Apart from Chinese travelers, hoteliers have identified the top countries where they see the most potential for growth in inbound tourists. This includes Asian travelers (from Japan, Hong Kong and Singapore) to APAC and travelers from Europe, Russia and the US to North America and LATAM.   

Top countries where hoteliers see the most potential for growth in inbound tourists

Sightseeing and dining the most popular services

Another interesting trend in the survey is an increase in leisure traveling in EMEA and an increase in combined business and leisure travel in North America, up 7 per cent and 8 per cent respectively compared with the previous 12 months. This could be as a result of the growing preference of post 1980s millennials who, as revealed in this year’s consumer survey, are using their increased earning capacity to travel to western Europe, the US and Canada.  

Enquiries regarding private tours are more common in APAC and those for organized tours more popular in the EMEA and the US. The main activities Chinese hotel guests enquire about overall are dining, sightseeing and shopping. Dining and sightseeing align with what Chinese travelers in the consumer survey cite as their top preferences but is mismatched with shopping, which has significantly declined in importance for Chinese travelers in this year’s CITM.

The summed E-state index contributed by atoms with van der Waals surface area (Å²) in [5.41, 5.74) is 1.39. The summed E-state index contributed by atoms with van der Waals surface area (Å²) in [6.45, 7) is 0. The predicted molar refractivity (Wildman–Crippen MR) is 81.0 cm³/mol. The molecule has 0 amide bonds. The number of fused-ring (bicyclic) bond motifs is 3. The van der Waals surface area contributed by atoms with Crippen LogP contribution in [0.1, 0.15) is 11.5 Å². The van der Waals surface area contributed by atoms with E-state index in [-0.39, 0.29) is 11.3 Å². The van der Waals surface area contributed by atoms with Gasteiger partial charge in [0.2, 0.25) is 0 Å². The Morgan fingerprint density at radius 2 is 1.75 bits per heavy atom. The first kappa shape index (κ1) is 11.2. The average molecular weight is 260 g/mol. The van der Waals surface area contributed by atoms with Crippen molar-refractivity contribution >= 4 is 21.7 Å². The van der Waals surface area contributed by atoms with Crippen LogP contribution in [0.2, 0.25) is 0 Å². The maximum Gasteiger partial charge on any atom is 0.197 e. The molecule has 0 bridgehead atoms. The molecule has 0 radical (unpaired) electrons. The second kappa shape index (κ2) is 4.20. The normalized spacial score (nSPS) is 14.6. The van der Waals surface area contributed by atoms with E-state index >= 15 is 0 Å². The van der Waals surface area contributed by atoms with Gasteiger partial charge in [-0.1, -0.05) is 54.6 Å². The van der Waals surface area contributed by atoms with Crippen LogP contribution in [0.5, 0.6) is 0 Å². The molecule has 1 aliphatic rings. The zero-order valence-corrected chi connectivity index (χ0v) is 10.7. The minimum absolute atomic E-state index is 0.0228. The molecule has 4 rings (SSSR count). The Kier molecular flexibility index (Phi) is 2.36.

Most enquired services by Chinese travelers

What Chinese guests want

Chinese guests are increasingly skilled in English and are looking for value for money, according to hoteliers in this year’s survey. This is particularly true in the US, with 52 per cent and 42 per cent of hoteliers citing these two behaviors as changing the most compared with the previous year, respectively. A higher interest in eco tours was also more prominent in the US compared with other regions.  

In terms of what guests expect from hotels, free Wi-Fi, Chinese breakfast, a kettle and travel guides are still the top requests. Even though travelers are observed to have better English, they still demand Mandarin speaking staff in Asia Pacific countries, particularly where staff are less sophisticated in English.  

Interestingly, these findings vary from what consumers say in this year’s CITM. Chinese payment facilities is at the top of the list for consumers but is number 7 in the hotelier survey, while having a Chinese restaurant on site is number 5 for travelers and towards the bottom of the list for hoteliers.  

Traveler requests are also obviously influenced by their age and traveling preferences. For example, travelers to Latin America are usually younger, more adventurous and looking for local experiences and flavor so are less likely to request Mandarin speaking staff, translated tour guides or Chinese TV programs. On the other hand they are highly likely to expect free Wi-Fi.